GENEVA - A U.N. summit on information technology wound up Friday as delegates approved two documents long on ambitions but short on funding and strategy for bringing the Internet to poorer regions of the world.
Although many of the hard decisions were being deferred for two years, the World Summit on the Information Society was far from a wash as thousands of participants from government, business and civil society got a chance to network and exchange ideas.
By a voice vote Friday delegates approved a statement of principles and an action plan for addressing the plight of poor and rural areas and the potential for using technologies to boost development there.
Negotiators reached agreement on the proposals Tuesday, a day before the summit's start, largely by agreeing to disagree.
Senegal President Abdoulaye Wade had to settle for a study on his proposed Digital Solidarity Fund for financing projects to help close the technology gap between richer and poorer countries.
Still, Wade said he was leaving with more than he came with: His advocacy got the attention of Western leaders who are largely opposed to the idea, and Geneva and Lyon, France, have pledged money already. With a contribution to Senegal, the fund has more than $1 million, an aide said.
While government leaders and other senior officials made speeches, Marlene Horstmann and hundreds of others were in an adjacent hall exhibiting their programs and projects for addressing access to technologies.
Horstmann's program - the African, Caribbean and Pacific Joint Media Network for Agriculture and Rural Development - finances projects in Ghana, Uganda and a handful of other countries to help farmers better use technology to learn about things like when best to feed manure to pigs.
Beneficiaries met one another for the first time to share tips and techniques, while Horstmann learned of a similar project going on at a booth nearby and picked up business cards.
"We can just share ideas and see which projects work and how they work," Horstmann said Friday, the final day of the summit though exhibits continue through Saturday.
Others used the summit, and the scores of side events at the Geneva Palexpo convention center, to promote and discuss their issues of interest: equality for women, empowerment of youths, open access to scientific journals, alternative software models and the like.
The summit grew out of a 1995 U.N. International Telecommunication Union report on disparities in telephone penetration. The U.N. General Assembly endorsed it in 2001, by which time the scope was expanded to include the Internet and other communications technologies.
Representatives from 176 countries, including more than 40 heads of state, approved ambitious goals for connecting villages, schools and other locations, though they offered few details on how to do it or pay for it. They will have a chance to follow up or provide more specifics when they meet again in Tunisia in November 2005.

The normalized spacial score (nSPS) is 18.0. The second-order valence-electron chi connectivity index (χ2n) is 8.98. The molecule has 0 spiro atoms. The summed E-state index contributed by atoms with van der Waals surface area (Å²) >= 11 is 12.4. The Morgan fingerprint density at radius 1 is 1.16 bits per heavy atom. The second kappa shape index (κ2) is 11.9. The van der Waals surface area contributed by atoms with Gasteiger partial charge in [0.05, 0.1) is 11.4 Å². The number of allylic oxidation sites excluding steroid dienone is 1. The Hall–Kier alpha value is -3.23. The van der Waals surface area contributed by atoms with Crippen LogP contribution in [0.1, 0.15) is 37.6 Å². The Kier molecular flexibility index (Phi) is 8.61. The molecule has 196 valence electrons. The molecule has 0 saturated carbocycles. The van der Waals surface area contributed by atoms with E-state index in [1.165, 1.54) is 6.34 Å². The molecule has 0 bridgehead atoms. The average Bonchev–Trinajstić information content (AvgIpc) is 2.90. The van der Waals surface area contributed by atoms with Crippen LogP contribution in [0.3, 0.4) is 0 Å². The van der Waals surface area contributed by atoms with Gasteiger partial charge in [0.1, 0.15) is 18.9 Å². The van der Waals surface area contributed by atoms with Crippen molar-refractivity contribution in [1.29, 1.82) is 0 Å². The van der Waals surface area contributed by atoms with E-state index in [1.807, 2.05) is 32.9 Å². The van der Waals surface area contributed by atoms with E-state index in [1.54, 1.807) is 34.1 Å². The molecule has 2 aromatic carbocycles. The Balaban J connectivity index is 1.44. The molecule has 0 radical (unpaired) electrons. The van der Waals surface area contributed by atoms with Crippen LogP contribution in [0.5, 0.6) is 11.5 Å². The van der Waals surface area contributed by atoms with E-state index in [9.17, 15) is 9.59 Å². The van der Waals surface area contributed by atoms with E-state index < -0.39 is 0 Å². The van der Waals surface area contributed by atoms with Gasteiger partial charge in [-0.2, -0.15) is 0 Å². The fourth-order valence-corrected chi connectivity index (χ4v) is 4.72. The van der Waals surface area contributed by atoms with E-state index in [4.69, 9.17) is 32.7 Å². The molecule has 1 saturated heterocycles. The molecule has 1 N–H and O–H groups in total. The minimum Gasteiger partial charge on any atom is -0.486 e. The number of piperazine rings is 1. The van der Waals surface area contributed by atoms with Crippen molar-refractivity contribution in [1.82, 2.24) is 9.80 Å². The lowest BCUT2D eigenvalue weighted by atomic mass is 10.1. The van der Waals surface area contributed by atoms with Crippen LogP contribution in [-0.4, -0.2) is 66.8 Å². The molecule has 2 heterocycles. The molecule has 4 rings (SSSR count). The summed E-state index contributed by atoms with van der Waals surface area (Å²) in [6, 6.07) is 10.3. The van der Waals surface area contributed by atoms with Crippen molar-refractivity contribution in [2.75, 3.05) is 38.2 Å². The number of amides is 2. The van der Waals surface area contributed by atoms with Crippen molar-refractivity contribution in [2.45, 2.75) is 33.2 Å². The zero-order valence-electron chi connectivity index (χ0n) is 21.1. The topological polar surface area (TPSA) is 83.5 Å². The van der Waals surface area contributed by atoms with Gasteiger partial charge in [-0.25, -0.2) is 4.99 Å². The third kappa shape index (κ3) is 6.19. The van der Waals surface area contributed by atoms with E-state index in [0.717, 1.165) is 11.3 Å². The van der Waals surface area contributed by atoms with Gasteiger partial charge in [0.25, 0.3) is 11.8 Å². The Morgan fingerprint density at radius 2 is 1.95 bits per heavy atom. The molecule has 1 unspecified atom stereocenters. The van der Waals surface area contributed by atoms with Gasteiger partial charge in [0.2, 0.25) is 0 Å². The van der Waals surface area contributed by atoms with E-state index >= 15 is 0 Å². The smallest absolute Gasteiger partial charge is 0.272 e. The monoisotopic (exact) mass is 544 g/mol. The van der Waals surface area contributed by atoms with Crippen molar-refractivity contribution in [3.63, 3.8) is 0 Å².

Proponents say the gathering produced much more than the two documents that committed little: It got some higher-level officials - rather than simply the technology and information ministers - to pay attention.
Microsoft Corp. announced plans to spend hundreds of thousands of U.S. dollars in grants, software and assistance to provide Internet access and train refugees at camps in Russia and Africa.
Representatives also met with U.N. grant-making agencies and stressed in panel discussions how Microsoft's proprietary software can complement open source products promoted as cheaper alternatives.
"In one place, the concentration of people has really been tremendous," said Pamela Passman, Microsoft's managing director of global corporate affairs.
Equal Access, a San Francisco-based nonprofit group that tries to bring information on AIDS, agriculture and other issues to Asia, sought out new funding partners for satellite broadcast systems in Nepal and moved closer to a deal that would make those systems two-way, giving a voice to regions without phone lines.
While some government officials took time out to hold bilateral talks with other leaders, they were often kept separate from business and civil society delegates, and there were few formal forums for the 12,000 participants to mingle, nor were there name tags to identify who they were. The exhibitors, for instance, spent most of their time staffing their booths and barely followed the government speeches.
Rahul Dewan is leaving with some dissatisfaction. He came from India on a grant to find people willing to finance his initiative to expand local content offerings. He wants to set up a photo archiving service with pictures of Africans and Asians as existing services, he said, are largely geared to Western audiences.
But funding was not forthcoming, despite numerous discussions this week. Dewan said he learned a lot, but couldn't take home what he needs most - money.